A line-up or sequence of events is a simple way to conduct operations. You would simply write a list of the trains that will run, in time order. Maybe it would say something like, “run the hotshot freight westward; run the mail train eastward; switch local industries in Epsilon and then run the local freight as far as Delta, do needed switching en route, return.” This avoids time pressure, because each train movement only takes place once the previous one has been completed. Of course, if there are a lot of trains, or multiple routes, where closer coordination becomes important, the obvious solution is the prototype one: a timetable.
Why did I recommend a timetable even if you want to operate informally, with a line-up, or without clock pressure? The prototype employee timetable usually contained a lot of additional information, and this can be helpful to your operators. Let me explain how I made mine, and give some examples of that information.If you choose to make a timetable, one approach is to start with the prototype for your area (or a similar prototype, if you are freelancing). This provides some authenticity to what you are doing.
My timetable is sized as 8.5 x 11 inches, to be folded in half the long way, exactly as SP employee timetables were done. The artwork on the outside cover is entirely stolen from actual SP Coast Division timetables (though I identify it as a Supplement), and I print it on manila card stock, again, like the prototype did. Here it is (you may click to enlarge), folded the long way:
On the inside front cover and first right-hand page (the former being on the manila stock, and the latter on white paper), I have collected a summary of Freight Train Procedures. These would usually appear in a Manifest Train schedule but I don’t want to multiply documents. I won’t include my summary here, as there is enough background for this topic to make the discussion too lengthy for this post.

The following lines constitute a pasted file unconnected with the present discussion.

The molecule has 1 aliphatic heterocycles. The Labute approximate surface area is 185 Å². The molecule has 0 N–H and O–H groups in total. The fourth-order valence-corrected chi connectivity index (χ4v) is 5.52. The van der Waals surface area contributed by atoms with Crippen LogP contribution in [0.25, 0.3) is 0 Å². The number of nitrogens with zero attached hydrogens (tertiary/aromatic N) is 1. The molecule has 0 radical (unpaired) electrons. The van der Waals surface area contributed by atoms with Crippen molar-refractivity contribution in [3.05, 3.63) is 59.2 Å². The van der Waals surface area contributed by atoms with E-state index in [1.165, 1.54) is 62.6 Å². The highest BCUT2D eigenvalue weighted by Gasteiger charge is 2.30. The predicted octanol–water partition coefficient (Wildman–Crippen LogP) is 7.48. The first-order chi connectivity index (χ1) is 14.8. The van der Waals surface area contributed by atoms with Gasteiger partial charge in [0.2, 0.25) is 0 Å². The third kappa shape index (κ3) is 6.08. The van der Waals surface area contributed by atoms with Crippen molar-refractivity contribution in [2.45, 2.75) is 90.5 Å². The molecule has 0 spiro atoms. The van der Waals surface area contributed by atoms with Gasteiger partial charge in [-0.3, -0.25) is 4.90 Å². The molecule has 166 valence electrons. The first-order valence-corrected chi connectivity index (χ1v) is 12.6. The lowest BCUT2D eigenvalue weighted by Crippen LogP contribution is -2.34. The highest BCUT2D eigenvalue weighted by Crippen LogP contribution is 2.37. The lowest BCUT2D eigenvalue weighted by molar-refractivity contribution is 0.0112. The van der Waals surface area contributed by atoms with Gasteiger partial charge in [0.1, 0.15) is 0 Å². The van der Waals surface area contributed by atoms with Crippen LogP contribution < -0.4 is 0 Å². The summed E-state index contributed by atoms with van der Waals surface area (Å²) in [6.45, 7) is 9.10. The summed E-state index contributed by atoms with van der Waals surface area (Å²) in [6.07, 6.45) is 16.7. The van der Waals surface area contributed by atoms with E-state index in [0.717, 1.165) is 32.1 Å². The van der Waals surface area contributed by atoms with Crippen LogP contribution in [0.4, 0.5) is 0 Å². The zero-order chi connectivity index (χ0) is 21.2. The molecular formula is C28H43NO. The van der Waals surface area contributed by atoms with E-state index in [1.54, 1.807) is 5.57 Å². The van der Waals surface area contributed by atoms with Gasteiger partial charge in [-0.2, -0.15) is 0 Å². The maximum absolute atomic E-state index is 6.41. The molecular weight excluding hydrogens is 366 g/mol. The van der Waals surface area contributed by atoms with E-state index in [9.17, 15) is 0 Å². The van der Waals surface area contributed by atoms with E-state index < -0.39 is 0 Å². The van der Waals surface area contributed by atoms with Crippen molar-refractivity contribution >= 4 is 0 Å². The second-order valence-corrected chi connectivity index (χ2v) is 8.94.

Correspondingly, in the back of the timetable, I included some selected rules, drawn from the actual SP rulebook. Usually on the SP these would be included in a separate Special Instructions document, but again, I compacted everything into one document, and these rules add flavor. They also provide information, permitting operators to reference any specific rule which may affect operation.
My layout is set within the Guadalupe Subdivision of the SP, so I used schedule information and graphics for that Subdivision in my timetable (see: http://modelingthesp.blogspot.com/2012/04/coast-line-operations-1953-for-my.html ). That timetable construction forms the middle or center pages of my layout’s timetable document.
Another item which can be useful is a schematic diagram (not a map) of any towns or other complex trackage, complete with track names. Railroaders give names to every feature which might be of importance, and certainly to every track they might need to use (or direct someone else to use). Many might be obvious (team track, warehouse spur), but others may be more obscure. Richard Hendrickson tells the story of visiting Jerry Stewart when he was a tower operator, and overhearing Jerry tell an approaching train crew to hold short of “the oil track.” Looking down the line from the tower, he could see no oil facilities. So he asked Jerry, who of course replied, “Oh, the oil stuff has been gone for years, but that’s the name of the track.” Your operators need to know all these names.
Here is an example of a simple, hand-drawn schematic, from when I planned to include Lompoc on my layout. The interchange was with the freelance short line, Lompoc & Cuyama.
These are only examples of some of the considerations that may be of interest or value in creating a timetable for a layout. I have taken pleasure in reproducing the look and feel of the actual SP employee timetable of the era, but of course there can be deviations from this as well, if appropriate to a particular layout. But I believe a timetable like this can add interest and value to your operating session.